I am doing research related to art education in virtual spaces and my specific quest is the implementation of a learning strategy known as the Groundcourse, which was developed and practiced by Roy Ascott, under whose tutelage I am studying towards a practice based PhD at the Planetary Collegium. During my research update in Sao Paulo in December 2006 Mike Phillips, my Director of Studies, suggested that I might do worse that take a look at Second Life. It has to be said that I had never ever shown the slightest interest in gaming environments up till then and at that point I was under the much mistaken assumption that that was what Second Life was all about. So, I was not really falling over myself to rush in. I kept delaying the task. It took me a while to reconfigure my computer and bandwidth settings but a few months later I finally leapt in. I started my life at Orientation Island, painstakingly learning how to walk, how to change my appearance, how to fly and teleport, thinking to myself that the visual environment left much to be desired and what was I actually doing here anyway? But once on the mainland I realized very quickly that Second Life was anything but a gaming environment, that huge and far reaching implications as far as creativity and embodiment were concerned were embedded into the concept of it. And, of course, I realized almost immediately that as far as my project, ground, went, this was the environment for it. Up until that point I had played around with the idea of creating a standalone 3D application – that brilliant little idea went out of the window pretty much during the first week that I was on the grid. My methodology needs unpredictability, heightened levels of social interaction and rezability – in short, the metaverse, for me, is it.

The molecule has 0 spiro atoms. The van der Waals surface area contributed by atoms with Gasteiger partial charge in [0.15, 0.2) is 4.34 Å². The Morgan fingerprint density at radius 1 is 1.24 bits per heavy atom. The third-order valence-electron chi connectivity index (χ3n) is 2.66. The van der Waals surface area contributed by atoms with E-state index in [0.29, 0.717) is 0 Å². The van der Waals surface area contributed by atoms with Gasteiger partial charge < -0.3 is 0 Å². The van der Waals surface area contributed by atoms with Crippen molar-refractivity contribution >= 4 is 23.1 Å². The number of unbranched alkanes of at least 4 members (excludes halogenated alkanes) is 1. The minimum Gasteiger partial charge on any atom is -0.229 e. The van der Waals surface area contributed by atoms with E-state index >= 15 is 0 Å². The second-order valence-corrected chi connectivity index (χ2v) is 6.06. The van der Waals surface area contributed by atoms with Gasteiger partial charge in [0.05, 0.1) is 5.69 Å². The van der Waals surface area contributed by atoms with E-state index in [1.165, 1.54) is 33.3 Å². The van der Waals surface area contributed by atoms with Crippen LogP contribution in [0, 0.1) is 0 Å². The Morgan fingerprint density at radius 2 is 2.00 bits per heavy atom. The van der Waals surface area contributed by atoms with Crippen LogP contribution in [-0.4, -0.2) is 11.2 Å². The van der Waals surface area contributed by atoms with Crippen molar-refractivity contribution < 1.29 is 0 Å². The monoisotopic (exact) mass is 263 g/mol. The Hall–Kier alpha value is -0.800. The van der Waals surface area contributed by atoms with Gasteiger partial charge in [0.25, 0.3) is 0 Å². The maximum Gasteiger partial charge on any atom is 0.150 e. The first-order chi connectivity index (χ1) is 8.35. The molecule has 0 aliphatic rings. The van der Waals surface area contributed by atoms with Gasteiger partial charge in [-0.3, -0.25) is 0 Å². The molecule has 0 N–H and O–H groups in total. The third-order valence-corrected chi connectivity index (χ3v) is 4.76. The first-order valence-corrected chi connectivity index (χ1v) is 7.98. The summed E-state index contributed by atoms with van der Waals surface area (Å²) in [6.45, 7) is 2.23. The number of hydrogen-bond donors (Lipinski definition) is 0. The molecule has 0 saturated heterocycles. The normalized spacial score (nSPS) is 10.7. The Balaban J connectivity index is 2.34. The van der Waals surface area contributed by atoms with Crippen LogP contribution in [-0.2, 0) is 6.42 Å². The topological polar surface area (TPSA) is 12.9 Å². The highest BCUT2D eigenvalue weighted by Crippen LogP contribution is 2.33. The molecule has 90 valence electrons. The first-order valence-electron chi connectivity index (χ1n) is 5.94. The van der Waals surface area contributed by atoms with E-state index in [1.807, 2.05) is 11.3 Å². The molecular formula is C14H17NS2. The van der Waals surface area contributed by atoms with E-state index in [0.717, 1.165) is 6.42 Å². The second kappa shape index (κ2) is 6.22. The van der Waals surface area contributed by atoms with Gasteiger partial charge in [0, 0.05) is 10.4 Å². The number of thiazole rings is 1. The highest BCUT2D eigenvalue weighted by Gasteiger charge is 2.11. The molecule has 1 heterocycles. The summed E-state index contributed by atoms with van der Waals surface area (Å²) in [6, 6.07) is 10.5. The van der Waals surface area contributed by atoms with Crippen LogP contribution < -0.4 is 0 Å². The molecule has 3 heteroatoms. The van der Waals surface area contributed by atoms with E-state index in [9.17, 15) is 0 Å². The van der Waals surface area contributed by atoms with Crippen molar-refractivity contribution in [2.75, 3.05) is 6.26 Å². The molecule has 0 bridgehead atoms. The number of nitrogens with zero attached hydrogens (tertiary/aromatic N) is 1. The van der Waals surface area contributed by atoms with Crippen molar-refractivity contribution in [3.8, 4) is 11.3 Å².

So, my reasons for entering SL were ostensibly related to my research. There is however, another reason as to why I stayed and it is a pretty sad one. Very shorlty after I entered Second Life I suffered a huge loss in Real Life: My best friend of 30 years died of leuchemia. I spent the first few months inworld, in a total state of bereavement, trying to distract myself through extensive shopping trips, hanging out at music venues, never finding anything I really liked, too shy to approach anybody – in short, living out a typically pathetic noob existence. To my credit, I became aware of the huge potential for the rehersal of novel forms of embodiment, of what play might mean, of the freedom of the place, almost immediately. I was fascinated and spent hours and days inworld. My dreams changed, I was flying. Having grown up in the 70’s I have done my share (indeed more than just my share) of psychotropic experimentation and SL also reminded me of that altered state of consciousness, which at this point in my life I no longer indulge in to quite the same extent – if at all. But, I was very much of an outsider and had no real clues as to how I would end up making this place my own.
Things changed, almost from one day to the next: I heard through a mutual friend that an artist that I had met very briefly in RL, and whose creative output I admired a great deal, was also in Second Life. I obtained his avatar name and contacted him inworld. This brought me to a wondrous sim called Klein, into the company of three extraordinary avatars, Hardwarehacker Hoch, MosMax Hax and wolfgeng Hienrichs – and it was then that my Second Life really began.